Psychological report writing


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Psychological report writing

  1. 1. Psychological Report Writing**Adapted from UP-PGH format
  2. 2. Psychological Assessment is similar to psychologicaltesting but usually involves a more comprehensiveassessment of the individual.Psychological assessment is a process that involves theintegration of information from multiple sources, suchas tests of normal and abnormal personality, tests ofability or intelligence, tests of interests or attitudes, aswell as information from personal interviews.Collateral information is also collected about personal,occupational, or medical history, such as from records orfrom interviews with parents, spouses, teachers, orprevious therapists or physicians.
  3. 3. . IDENTIFYING INFORMATIONI State the name, age, marital status, sex, occupation, race, nationality, andreligion if applicable; previous admissions for the same or a different condition; withwhom the patient livesII. REASON FOR REFERRAL/ CHIEF COMPLAINT State the client’s chief complaint; why the client came to the psychologist,preferably in the patient’s own words or the referral’s.III. HISTORY OF PRESENT ILLNESS Development of symptoms or behavioral changes that a precipitate in theclient’s asking for assistance; how illness has affected the client’s life activities andpersonal relations.IV. PAST PSYCHIATRIC AND MEDICAL HISTORY Past medical condition: name of hospital, type of treatment, length of illness,effect of treatmentV. FAMILY HISTORY * genogramVI. PERSONAL HISTORY (ANAMNESIS) History of patient’s life from infancy to the present; emotions experienced withdifferent life periods (painful, stressful, conflictual)
  4. 4. VII. BEHAVIORAL OBSERVATIONS/MENTAL STATUS EXAMINATIONSummary of the examiner’s observations &impressions derived from the interview A.) APPEARANCE/ORIENTATION Patient’s appearance & behavior during the interview; attitude towards the examiner – cooperative, attentive, evasive, guarded, etc General description: posture, clothes, grooming, healthy, sickly, old looking, young looking, hair, nails, signs of anxiety – restless, moist hands, perspiring hand, etc. B. ) SPEECH Rapid, slow, slurred, loud, whispered, echolalia, etc.
  5. 5. C.) MOOD AND AFFECTMOOD (a pervasive & sustained emotion that colorsthe person’s perception of the world) How does the patient say s/he feels – depressed, anxious, angry, irritable, euphoric, empty, guilty, anhedonic, etc. AFFECT (the outward expression of the patient’sinner experiences) How does the examiner evaluates patient’s affect: broad, restricted, blunted or flat; isthe emotional expression appropriate to the thought content; give examples if emotional expression is inappropriate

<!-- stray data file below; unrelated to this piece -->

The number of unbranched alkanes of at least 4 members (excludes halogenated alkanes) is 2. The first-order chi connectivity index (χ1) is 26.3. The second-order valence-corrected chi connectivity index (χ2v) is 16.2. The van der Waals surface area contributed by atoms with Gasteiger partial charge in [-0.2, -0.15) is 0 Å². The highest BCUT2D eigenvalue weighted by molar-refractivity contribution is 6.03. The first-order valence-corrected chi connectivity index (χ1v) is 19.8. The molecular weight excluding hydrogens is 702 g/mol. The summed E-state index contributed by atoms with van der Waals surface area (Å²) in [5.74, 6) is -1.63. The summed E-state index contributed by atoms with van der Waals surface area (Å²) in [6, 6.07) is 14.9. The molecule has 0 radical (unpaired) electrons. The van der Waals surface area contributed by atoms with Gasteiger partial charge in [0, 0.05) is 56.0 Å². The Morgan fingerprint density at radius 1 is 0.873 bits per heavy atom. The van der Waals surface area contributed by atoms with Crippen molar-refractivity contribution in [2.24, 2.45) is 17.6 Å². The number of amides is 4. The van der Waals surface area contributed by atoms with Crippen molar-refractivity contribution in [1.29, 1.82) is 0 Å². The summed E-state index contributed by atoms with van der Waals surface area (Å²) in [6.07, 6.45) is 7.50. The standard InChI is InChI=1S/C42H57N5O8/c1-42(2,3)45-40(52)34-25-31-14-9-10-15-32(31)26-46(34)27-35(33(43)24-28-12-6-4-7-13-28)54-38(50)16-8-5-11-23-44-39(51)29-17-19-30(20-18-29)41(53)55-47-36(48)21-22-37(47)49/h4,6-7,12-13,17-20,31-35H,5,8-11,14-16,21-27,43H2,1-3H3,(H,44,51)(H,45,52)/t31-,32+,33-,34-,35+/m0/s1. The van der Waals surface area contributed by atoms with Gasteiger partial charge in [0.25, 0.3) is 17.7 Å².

6. 6. D.) THINKING AND PERCEPTIONFORM OF THINKING: overabundance of ideas, flight of ideas, slow thinking, stream of thought, quotations from patient; loose associations, lack ofcausal relations in patient’s explanations; incoherent speech (word salad), neologisms (development of new words) CONTENT OF THINKING: Preoccupations about the illness, obsessions, compulsions, phobias, suicidal ideation, antisocial urges or impulses THOUGHT DISTURBANCES: delusions(thought insertion, withdrawal, broadcasting, etc) ideas of reference, persecutory delusions
  7. 7. Formal Thought DisordersCircumstantiality. Overinclusion of trivial or irrelevant detailsthat impede the sense of getting to the point.Clang associations. Thoughts are associated by the sound ofwords rather than by their meaning (e.g., through rhyming orassonance).Derailment. (Synonymous with loose associations.) Abreakdown in both the logical connection between ideas andthe overall sense of goal-directedness. The words makesentences, but the sentences do not make sense.Flight of ideas. A succession of multiple associations so thatthoughts seem to move abruptly from idea to idea; often(but not invariably) expressed through rapid, pressuredspeech.
  8. 8. Neologism. The invention of new words or phrases or theuse of conventional words in idiosyncratic ways.Perseveration. Repetition of out of context of words,phrases, or ideas.Tangentiality. In response to a question, the patient gives areply that is appropriate to the general topic without actuallyanswering the question.Example:Doctor: Have you had any trouble sleeping lately?Patient: usually sleep in my bed, but now Im sleeping on thesofa.Thought blocking. A sudden disruption of thought or a breakin the flow of ideas.